The Girl on the Train
Adapted by Rachel Wagstaff & Duncan Abel; based on the novel by Paula Hawkins and the DreamWorks film
West Yorkshire Playhouse in association with Simon Friend
Courtyard Theatre, West Yorkshire Playhouse
Paula Hawkins’s 2015 novel The Girl on the Train has already received a film adaptation and topped international bestseller lists for months. It now receives a speedy, sleek reimagination for the stage, a contemporary thriller set in commuter-belt London.
Thundering train sounds and dizzying motion-blur flood the stage space, cutting out to reveal a minimalist, IKEA-beige flat and a woman lying semi-clothed and comatose by an empty wine bottle. She is woken by an insistent knocking at the door, and thus begins the process of piecing together the blurred events of recent days and weeks, fragmented by booze and a black-hole memory.
This protagonist is Rachel Watson (Jill Halfpenny), a divorcée whose drinking problem has led to her unreliable recall. Where the novel shares narrative duties between three women, here we focus very much on Rachel’s efforts to assemble her memories and regain control of her life. The audience is aligned with this experience, and Halfpenny does not leave the stage throughout; instead, the effective lighting and projections half-mask transitions as other characters come and go in a simple but powerful evocation of this frustrating and disempowering state of mind.
Writers Rachel Wagstaff and Duncan Abel, who are already frequent collaborators, have thus created a nimble streamlining of the original material. Director Joe Murphy and designer Lily Arnold strip back the staging to provide a close focus on the story, and the design, like the story’s set-up, hints from early on that this is not all there is to the production: what you see is not necessarily what you get.
The arrival of DI Gaskill (Colin Tierney) in Watson’s flat leads to a twisty series of discoveries and speculations, and Watson herself sets about exploring the case of the missing young woman whom she has been watching from the train on her daily commute. This turns out to be Megan Hipwell, an enigmatic, impulsive character given a convincing portrayal by Florence Hall.
Rachel’s ex-husband, Tom (Adam Best) provides a sympathetic shoulder to cry on, despite his new wife’s evident (and mutual) antipathy towards her. As Rachel investigates she gets drawn further into Megan’s world, and memories and suppositions are conjured by Arnold’s flexible and evocative design. This is wonderfully supported by Isobel Waller-Bridge’s driving, energising sound design and score, as well as the aforementioned lighting (Lizzie Powell) and projection (Andrzej Goulding).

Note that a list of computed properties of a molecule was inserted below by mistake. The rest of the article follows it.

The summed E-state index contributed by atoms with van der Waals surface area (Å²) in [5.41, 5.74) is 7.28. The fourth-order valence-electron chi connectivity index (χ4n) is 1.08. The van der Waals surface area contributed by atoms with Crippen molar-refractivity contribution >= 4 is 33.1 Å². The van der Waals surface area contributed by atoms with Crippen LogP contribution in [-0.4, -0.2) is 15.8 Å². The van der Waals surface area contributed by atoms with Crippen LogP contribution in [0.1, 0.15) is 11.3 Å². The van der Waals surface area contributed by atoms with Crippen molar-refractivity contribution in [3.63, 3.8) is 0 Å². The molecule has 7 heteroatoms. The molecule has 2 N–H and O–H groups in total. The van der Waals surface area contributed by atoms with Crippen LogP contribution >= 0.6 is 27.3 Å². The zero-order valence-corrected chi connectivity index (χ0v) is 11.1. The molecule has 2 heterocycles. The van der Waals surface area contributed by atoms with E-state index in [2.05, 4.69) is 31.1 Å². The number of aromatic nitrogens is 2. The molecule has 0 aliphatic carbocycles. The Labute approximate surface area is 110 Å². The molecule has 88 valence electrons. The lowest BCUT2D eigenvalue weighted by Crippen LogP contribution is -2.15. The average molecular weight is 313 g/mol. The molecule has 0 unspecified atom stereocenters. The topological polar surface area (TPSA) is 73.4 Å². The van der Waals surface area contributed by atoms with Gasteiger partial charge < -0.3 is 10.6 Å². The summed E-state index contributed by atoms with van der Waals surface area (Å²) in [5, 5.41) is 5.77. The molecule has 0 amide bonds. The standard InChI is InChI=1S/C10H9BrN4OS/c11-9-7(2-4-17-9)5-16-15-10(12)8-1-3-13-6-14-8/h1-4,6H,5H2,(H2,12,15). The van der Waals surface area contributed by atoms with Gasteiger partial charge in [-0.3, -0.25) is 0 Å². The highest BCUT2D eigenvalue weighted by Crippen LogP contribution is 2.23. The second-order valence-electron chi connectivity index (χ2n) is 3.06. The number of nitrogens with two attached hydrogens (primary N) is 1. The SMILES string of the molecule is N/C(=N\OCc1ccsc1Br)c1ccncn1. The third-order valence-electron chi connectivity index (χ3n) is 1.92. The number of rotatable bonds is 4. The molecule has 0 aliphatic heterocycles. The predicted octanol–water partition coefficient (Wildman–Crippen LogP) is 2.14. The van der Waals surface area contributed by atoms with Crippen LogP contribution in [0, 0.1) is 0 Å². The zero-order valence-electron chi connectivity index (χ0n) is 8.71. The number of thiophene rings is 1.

As is often the case with such forms, to say too much would be to risk spoiling the many turns of the narrative. I was gripped throughout the first half’s laying out of the variables of the case. However, as can again often be the case, the unravelling of the crimes and discovery of the perpetrators involved was less satisfactory, relying often on coincidence, extended suspension of disbelief, and sheer dumb luck.
This, though, is doubtless a flaw of the source material rather than of the production team. Given the way that so much of the narrative plays out in retrospect, through the recounting and reimagining of memory, it is remarkable how well the adaptors have made the story work through vivid characters and theatrical confrontation.
The strong and likeable cast is spearheaded by the remarkable Jill Halfpenny, who gives a powerful performance, energised and even manic where necessary, yet with a strength and stillness which speaks of inner depths. It is a compelling and engaging portrayal of this woman struggling with inner demons as well as external tormentors. She handles the plot’s twists, turns and occasional winces with a dynamism which, like the adaptation as a whole, is often gripping and might even win round some sceptics of the modern psychological thriller genre.
Reviewer: Mark Smith